Most of us reading this article weren’t even alive during the 1980’s, but that doesn’t mean a 22-year-old who always gets Steve Harrington in personality quizzes can’t take a stab at compiling a list of the best 80’s movies!
Back To The Future (1985)
It’s an obvious choice, but how could you have an article about the best 80’s films and not include the most 80’s movie of them all?
It has the look, the sound, the fashion, the aesthetic and the feel of the mid-1980’s, something that the 1989 sequel didn’t quite stick the landing on.
The story is timeless, the script is endlessly quotable, the plot is planned out with the care and precision of a master architect, and the film is anchored by a fantastic lead performance from Michael J Fox.
It is hard to imagine anyone but Michael J Fox in the lead role (which makes the initial casting and initial month of filming with original star Eric Stolz that much more weird) but for all intents and purposes, he will always be Marty McFly.
Ditto with Christopher Lloyd – he will always be Doc Brown despite the fact he was part of the ensemble in One Flew Over The Cuckoo’s Nest and won two Emmy’s for his work on Taxi.
And of course, the film is directed by the great Robert Zemeckis. Back To The Future, Who Framed Roger Rabbit Forest Gump, Cast Away, Polar Express, all the works of a great director who is never mentioned in the same breath as your Spielberg’s or Scorcese’s, but really should be.
The Breakfast Club (1985)
Was John Hughes the greatest ever filmmaker to never be nominated for an Oscar?
Based on this film alone, he should have been as decorated as Billy Wilder.
You don’t need another 20-something guy telling you that The Breakfast Club is a great movie, but I’ll try anyway.
Most of us reading are at least five months separated from the confines of the tedium of secondary school life, but this movie will transport you back to those days like John Hughes is a magician.
Every single flavour of secondary school life is represented in this movie, and you’ll be amazed at how quickly you’ll latch onto the cast of characters – were you the John Bender of your year, the Claire Standish, the Brian Johnson or the Allison Reynolds?
Some dated social values notwithstanding, The Breakfast Club absolutely stands the test of time, and there’s a reason that every teen-oriented film these days is compared to The Breakfast Club.
The Princess Bride (1987)
Did you know that The Princess Bride was considered a financial disappointment when it first came out?
Fatal Attraction eviscerated any movie it was up against at the box office in its 8weeks atop the box office but the irony being that Princess Bride is arguably the movie that has stood the test of time and more well-remembered.
The film has become a Christmas classic in recent years, and it’s hard not to see why; it’s incredibly charming, whimsical, sweet and like any good movie, it’s script can be quoted in any context, and it’s still funny.
The secret to the movies enduring charm is the fact that original novel writer William Goldman adapted his work and turned it into one of the great American screenplays.
This shouldn’t come as a surprise – this is the same man who won two Oscars for writing Butch Cassidy and the Sundance Kid and All The Presidents Men – but it’s that extra level of detail behind the scenes that make the film sing.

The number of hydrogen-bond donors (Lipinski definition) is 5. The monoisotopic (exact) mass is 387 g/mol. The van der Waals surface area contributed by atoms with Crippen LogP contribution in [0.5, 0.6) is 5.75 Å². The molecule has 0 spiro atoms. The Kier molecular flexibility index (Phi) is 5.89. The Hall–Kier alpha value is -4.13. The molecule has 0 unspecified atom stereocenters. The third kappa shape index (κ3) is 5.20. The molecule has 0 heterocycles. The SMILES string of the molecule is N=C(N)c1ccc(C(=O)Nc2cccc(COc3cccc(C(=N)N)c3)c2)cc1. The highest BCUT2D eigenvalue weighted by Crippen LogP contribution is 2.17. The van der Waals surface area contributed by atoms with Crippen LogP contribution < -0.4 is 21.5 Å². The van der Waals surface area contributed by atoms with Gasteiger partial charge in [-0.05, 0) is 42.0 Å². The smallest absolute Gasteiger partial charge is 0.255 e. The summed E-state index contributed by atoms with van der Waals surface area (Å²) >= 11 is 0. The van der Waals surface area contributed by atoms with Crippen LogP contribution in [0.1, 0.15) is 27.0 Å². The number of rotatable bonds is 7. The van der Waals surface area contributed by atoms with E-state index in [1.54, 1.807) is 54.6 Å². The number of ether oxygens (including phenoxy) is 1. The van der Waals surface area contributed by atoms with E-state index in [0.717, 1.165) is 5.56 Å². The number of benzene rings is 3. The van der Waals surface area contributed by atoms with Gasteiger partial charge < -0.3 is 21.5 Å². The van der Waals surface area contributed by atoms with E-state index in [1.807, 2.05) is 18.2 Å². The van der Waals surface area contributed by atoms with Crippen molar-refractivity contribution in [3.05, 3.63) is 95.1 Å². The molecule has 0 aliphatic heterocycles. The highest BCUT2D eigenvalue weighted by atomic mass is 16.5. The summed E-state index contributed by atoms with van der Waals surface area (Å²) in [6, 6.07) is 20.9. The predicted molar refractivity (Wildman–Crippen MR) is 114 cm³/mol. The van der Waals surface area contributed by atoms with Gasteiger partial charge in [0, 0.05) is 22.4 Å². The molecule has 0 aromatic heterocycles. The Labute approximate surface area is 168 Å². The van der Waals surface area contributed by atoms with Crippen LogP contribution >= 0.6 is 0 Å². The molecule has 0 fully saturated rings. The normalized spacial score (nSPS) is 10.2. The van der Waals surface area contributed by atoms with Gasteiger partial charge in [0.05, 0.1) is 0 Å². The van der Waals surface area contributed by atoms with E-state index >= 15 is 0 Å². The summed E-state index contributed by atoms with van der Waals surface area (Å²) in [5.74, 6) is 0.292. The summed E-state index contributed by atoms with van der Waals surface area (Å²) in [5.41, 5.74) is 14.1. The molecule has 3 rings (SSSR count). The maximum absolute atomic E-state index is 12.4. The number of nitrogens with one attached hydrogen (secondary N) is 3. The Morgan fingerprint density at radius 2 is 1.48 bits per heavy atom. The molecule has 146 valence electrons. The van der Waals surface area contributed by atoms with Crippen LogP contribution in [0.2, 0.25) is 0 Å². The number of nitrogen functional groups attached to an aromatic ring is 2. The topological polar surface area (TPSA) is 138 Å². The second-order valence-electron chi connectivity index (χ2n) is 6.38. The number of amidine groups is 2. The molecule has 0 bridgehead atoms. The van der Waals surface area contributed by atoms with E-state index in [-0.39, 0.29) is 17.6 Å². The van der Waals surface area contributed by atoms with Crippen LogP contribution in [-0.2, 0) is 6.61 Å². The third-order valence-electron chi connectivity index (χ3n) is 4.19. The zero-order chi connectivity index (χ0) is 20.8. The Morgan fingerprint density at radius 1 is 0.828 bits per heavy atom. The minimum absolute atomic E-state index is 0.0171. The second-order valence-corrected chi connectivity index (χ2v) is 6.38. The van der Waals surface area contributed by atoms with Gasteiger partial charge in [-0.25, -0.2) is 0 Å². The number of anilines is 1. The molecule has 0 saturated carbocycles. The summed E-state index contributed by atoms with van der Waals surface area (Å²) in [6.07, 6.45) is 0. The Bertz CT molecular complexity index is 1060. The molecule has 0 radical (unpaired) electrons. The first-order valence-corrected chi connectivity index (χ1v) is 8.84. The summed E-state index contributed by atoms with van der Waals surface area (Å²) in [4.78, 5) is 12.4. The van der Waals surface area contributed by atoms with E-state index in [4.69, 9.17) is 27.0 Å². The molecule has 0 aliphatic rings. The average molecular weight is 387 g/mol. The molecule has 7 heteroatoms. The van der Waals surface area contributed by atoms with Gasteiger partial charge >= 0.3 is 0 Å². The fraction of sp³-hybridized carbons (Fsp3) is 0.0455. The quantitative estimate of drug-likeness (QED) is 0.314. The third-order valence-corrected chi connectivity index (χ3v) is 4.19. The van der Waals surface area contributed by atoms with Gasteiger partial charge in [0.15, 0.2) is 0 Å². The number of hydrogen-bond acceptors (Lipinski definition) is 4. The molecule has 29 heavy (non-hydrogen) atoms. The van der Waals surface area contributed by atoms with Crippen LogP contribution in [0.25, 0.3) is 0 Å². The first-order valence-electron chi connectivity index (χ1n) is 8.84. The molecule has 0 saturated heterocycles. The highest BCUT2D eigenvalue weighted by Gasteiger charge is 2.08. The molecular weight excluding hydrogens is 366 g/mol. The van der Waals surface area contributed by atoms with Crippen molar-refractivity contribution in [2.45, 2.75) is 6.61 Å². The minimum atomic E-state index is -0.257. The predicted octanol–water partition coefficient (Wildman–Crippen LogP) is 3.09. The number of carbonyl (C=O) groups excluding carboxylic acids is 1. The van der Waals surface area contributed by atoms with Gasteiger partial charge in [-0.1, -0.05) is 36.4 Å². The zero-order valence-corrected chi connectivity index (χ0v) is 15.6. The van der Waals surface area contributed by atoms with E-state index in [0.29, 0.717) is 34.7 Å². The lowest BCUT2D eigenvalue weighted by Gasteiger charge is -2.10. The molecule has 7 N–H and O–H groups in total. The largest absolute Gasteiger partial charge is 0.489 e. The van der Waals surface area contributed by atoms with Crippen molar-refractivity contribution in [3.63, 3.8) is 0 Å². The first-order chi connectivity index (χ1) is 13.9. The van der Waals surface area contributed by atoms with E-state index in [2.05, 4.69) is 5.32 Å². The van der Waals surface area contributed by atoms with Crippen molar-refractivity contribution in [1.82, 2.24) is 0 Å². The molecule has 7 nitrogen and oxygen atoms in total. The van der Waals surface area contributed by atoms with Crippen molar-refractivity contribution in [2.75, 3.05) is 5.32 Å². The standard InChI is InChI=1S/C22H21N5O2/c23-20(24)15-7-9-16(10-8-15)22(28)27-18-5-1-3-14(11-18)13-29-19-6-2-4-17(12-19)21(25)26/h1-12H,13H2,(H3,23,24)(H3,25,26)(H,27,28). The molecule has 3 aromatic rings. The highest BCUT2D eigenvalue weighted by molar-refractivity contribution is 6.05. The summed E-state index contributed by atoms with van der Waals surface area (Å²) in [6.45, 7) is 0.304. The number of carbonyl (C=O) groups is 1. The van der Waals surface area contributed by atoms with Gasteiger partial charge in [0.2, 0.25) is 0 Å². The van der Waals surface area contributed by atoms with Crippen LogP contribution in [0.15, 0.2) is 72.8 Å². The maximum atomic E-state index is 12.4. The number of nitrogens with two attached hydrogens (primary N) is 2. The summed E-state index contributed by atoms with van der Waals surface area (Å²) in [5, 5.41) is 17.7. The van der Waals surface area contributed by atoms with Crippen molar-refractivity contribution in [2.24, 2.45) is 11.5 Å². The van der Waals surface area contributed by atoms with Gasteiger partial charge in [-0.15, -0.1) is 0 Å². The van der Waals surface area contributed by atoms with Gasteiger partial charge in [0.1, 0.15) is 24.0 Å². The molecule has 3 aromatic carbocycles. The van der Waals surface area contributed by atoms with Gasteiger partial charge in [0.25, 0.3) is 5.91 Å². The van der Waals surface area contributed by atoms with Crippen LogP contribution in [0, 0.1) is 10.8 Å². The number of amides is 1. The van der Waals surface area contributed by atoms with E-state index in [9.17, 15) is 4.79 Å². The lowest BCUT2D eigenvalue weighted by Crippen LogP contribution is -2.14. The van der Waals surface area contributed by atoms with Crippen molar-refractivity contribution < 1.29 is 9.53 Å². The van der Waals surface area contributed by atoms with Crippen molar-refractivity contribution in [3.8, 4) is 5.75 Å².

A Monty Python member and Britain’s greatest living playwright walk into a script.
What follows is arguably the best film of the 1980’s.
Brazil tells the tale of a world where bureaucracy has gone mad and is now the judge, jury, and executioner.
People will be quick to tell you that Blade Runner or The Thing was the 80’s sci-fi movies that greatly influenced how the genre turned out in the following decades, but Brazi’s influence is much more noticeable – without Brazil, there is no Black Mirror, no Tim Burton Batman, no Snowpiercer or whatever dystopian sci-fi fiction you care to name.
While Blade Runner and The Thing are two other tremendous films, Brazil edges it, and it’s in one simple category – casting.
British stage legend Jonathan Pryce is impeccable in the lead role of Sam Lowry, Robert De Niro gives gravitas to his small, but impactful part of Harry Tuttle, and the late, great Bob Hoskins is in top form as Spoor.
Mix all those key ingredients together, and you get a film that will stay with you long after the harrowing ending sequence.
The 80’s was a vintage decade for the action movie.
I could have easily listed Die Hard, The Terminator, Rambo First Blood, Roadhouse or Aliens in this slot but I’m going for the movie I’ll always watch when I need reminding that the genre can transcend into high art.
That’s right; I’m talking about the film where a Dutch director who’s a self-proclaimed Jesus scholar decided to take what would on paper sounds like a film conceived by an 8-year-old (“A robot cop!”) and spins it into the most biting satire of corporate America ever put on screen.
The genius of Robocop is that it’s an amazing movie if you’re in it for the action and over-the-top violence, or you’re in it for a sly and winking satire of boardroom politics.
Robocop works whether you’re an 11-year-old who’s watching it on TV late at night when your parents are asleep, a 20-something college student who wrote an academic essay about it for a film studies class, or 50-something who’s wistful for the days when they used to make action movies as good as Robocop.